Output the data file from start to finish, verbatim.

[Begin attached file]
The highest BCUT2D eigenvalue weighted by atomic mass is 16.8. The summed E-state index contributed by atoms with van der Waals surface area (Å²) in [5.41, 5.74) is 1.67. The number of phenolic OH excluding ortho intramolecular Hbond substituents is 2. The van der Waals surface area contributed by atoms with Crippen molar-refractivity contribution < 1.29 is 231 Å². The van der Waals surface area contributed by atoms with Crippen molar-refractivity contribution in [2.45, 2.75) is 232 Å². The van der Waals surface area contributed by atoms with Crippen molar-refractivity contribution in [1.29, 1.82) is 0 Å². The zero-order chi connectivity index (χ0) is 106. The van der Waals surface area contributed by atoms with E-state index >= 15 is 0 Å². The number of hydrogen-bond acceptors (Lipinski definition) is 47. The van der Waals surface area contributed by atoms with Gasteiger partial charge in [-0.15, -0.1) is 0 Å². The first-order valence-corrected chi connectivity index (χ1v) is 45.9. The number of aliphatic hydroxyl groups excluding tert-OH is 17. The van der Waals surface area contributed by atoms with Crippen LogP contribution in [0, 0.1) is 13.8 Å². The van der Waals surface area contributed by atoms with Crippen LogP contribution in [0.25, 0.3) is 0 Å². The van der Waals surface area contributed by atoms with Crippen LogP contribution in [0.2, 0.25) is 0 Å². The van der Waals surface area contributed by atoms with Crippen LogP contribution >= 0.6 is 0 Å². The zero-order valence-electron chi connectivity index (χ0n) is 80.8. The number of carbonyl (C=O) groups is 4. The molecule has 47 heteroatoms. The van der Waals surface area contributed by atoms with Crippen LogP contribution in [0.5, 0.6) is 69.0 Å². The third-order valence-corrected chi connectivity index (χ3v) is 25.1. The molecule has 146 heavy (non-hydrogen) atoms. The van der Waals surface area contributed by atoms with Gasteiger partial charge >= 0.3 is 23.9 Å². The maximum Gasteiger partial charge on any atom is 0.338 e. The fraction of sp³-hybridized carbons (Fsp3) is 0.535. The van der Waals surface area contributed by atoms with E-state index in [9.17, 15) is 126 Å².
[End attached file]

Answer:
The highest BCUT2D eigenvalue weighted by atomic mass is 16.8. The summed E-state index contributed by atoms with van der Waals surface area (Å²) in [5.41, 5.74) is 1.67. The number of phenolic OH excluding ortho intramolecular Hbond substituents is 2. The van der Waals surface area contributed by atoms with Crippen molar-refractivity contribution < 1.29 is 231 Å². The van der Waals surface area contributed by atoms with Crippen molar-refractivity contribution in [2.45, 2.75) is 232 Å². The van der Waals surface area contributed by atoms with Crippen molar-refractivity contribution in [1.29, 1.82) is 0 Å². The zero-order chi connectivity index (χ0) is 106. The van der Waals surface area contributed by atoms with E-state index >= 15 is 0 Å². The number of hydrogen-bond acceptors (Lipinski definition) is 47. The van der Waals surface area contributed by atoms with Gasteiger partial charge in [-0.15, -0.1) is 0 Å². The first-order valence-corrected chi connectivity index (χ1v) is 45.9. The number of aliphatic hydroxyl groups excluding tert-OH is 17. The van der Waals surface area contributed by atoms with Crippen LogP contribution in [0, 0.1) is 13.8 Å². The van der Waals surface area contributed by atoms with Crippen LogP contribution in [0.25, 0.3) is 0 Å². The van der Waals surface area contributed by atoms with Crippen LogP contribution in [0.2, 0.25) is 0 Å². The van der Waals surface area contributed by atoms with Crippen LogP contribution >= 0.6 is 0 Å². The zero-order valence-electron chi connectivity index (χ0n) is 80.8. The number of carbonyl (C=O) groups is 4. The molecule has 47 heteroatoms. The van der Waals surface area contributed by atoms with Crippen LogP contribution in [0.5, 0.6) is 69.0 Å². The third-order valence-corrected chi connectivity index (χ3v) is 25.1. The molecule has 146 heavy (non-hydrogen) atoms. The van der Waals surface area contributed by atoms with Gasteiger partial charge >= 0.3 is 23.9 Å². The maximum Gasteiger partial charge on any atom is 0.338 e. The fraction of sp³-hybridized carbons (Fsp3) is 0.535. The van der Waals surface area contributed by atoms with E-state index in [9.17, 15) is 126 Å².